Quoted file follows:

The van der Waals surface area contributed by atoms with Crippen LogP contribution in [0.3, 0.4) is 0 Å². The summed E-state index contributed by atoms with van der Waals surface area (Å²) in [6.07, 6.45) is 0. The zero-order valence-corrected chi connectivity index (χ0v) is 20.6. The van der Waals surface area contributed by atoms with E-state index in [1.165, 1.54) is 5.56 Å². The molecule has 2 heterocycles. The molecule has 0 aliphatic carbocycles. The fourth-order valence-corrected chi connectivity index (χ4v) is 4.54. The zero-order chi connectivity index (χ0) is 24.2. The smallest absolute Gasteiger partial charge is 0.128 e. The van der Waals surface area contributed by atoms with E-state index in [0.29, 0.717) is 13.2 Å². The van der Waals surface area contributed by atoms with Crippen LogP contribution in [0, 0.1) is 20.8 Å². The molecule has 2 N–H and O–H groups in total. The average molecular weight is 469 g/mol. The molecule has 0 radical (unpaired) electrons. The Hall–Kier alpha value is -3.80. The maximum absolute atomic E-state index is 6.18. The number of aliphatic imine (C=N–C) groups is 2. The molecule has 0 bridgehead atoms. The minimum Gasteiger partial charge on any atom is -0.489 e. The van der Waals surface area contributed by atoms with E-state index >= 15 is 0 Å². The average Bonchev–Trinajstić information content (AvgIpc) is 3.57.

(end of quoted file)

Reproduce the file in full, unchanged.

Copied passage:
The van der Waals surface area contributed by atoms with Crippen LogP contribution in [0.3, 0.4) is 0 Å². The summed E-state index contributed by atoms with van der Waals surface area (Å²) in [6.07, 6.45) is 0. The zero-order valence-corrected chi connectivity index (χ0v) is 20.6. The van der Waals surface area contributed by atoms with E-state index in [1.165, 1.54) is 5.56 Å². The molecule has 2 heterocycles. The molecule has 0 aliphatic carbocycles. The fourth-order valence-corrected chi connectivity index (χ4v) is 4.54. The zero-order chi connectivity index (χ0) is 24.2. The smallest absolute Gasteiger partial charge is 0.128 e. The van der Waals surface area contributed by atoms with E-state index in [0.29, 0.717) is 13.2 Å². The van der Waals surface area contributed by atoms with Crippen LogP contribution in [0, 0.1) is 20.8 Å². The molecule has 2 N–H and O–H groups in total. The average molecular weight is 469 g/mol. The molecule has 0 radical (unpaired) electrons. The Hall–Kier alpha value is -3.80. The maximum absolute atomic E-state index is 6.18. The number of aliphatic imine (C=N–C) groups is 2. The molecule has 0 bridgehead atoms. The minimum Gasteiger partial charge on any atom is -0.489 e. The van der Waals surface area contributed by atoms with E-state index >= 15 is 0 Å². The average Bonchev–Trinajstić information content (AvgIpc) is 3.57.